The aesthetic goal “mystery” was supported by the story of the fisherman going at sea to discover the mythical creature. It was also supported mechanics wise by the ennemies being hidden in the fog until the light of the boat touches them. The same mechanic was used for the pick ups.  Finally, the mythical creature keeps a shadow form even when the boat comes across it and its attacks are underwater aswell as placed randomly so the player can not predict what will happen next.

On the top left corner the HUD in form of a parchemin with 5 boats drawn on top of it, lets the player know how many lives she has left. Being hit byt an ennemie or an obstacle results in losing one life.
The ending boss, mythical creature Umibozu, appears as a dark black shadow with red eyes, the music changes from a calm melody to an upbeat challenging one. The umibozu has two attacks, one of which is hitting with tentacles while the other one is whirlpools.
Both attacks have  visual effects before they happen so the player can anticipate them and avoid them.

In conclusion, I am proud to say that we have a playable game even if the balance on the pick ups and the ennemie spawning does not feel right. People have praised the black and white look of the game but mentioned a lack of visual feedback to understand the pickups effects. Going forward, I will keep in mind that balancing, visual information and feedback aswell as communication within the team are critical in game development.







First playtest :

The first playtest for the alpha was an important milestone for our group as we had been putting on hold design choises and art syle choice until we would get proper feedback.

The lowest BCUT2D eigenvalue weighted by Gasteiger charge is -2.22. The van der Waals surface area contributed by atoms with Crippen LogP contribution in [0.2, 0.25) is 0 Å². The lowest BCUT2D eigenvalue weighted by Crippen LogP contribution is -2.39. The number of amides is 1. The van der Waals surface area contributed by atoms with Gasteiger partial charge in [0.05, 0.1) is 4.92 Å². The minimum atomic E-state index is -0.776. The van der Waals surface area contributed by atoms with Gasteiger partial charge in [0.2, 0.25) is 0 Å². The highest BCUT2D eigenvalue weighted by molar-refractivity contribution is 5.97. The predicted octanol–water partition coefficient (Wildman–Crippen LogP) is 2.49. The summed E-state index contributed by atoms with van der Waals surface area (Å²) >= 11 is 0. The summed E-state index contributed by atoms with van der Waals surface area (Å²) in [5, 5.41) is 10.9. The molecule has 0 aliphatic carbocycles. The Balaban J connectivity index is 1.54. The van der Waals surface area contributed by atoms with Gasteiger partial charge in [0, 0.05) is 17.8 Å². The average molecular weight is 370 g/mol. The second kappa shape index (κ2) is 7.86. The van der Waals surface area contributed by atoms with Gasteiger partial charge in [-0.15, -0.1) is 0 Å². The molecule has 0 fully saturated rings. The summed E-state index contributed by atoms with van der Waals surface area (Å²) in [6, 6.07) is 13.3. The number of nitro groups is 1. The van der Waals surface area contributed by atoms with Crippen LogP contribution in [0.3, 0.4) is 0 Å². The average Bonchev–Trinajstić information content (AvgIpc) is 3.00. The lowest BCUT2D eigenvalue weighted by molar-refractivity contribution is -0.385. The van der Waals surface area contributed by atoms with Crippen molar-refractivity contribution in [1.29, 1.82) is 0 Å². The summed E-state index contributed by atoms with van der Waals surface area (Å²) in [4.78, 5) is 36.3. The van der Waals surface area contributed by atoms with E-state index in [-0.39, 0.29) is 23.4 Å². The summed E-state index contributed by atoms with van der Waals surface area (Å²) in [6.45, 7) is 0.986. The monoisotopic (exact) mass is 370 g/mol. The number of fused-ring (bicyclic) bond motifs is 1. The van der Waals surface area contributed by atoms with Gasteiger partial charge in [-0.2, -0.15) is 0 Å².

When it comes to the art style, we have found that most people enjoyed the black, white and grey palette and found the idea of playing on the pages of a book interesting and that it set our game apart from the other umibozu groups.
From the point I then could take my old assets and color them with grey watercolor and move on to other new assets. From this feedback we also decided to keep the GUI black and white.

The other very important feedback we got was that players didnt realise the crates and barrels were pick ups/power ups and that they were not obstacles to be avoided. That came from the color of them and there non attractive design.

From that feedback I changed the power up to a new design, with flowers to keep the “ink traditional chinese” drawing and I added the icons of the effect of the power ups in the middle of the flower along with some color. It was the first color we used in the game and I decided to keep it yellowish to fit with the light of the boat and the lantern of the GUI.

Here is the change I made to the pick ups :journal

Second playtest :

The second playtest was helpful in a way that it gave us feedback and QA. Our art style remained appreciated by the players except for the fog shapes that seemed odd to many people in the way it moved and in the way it looked.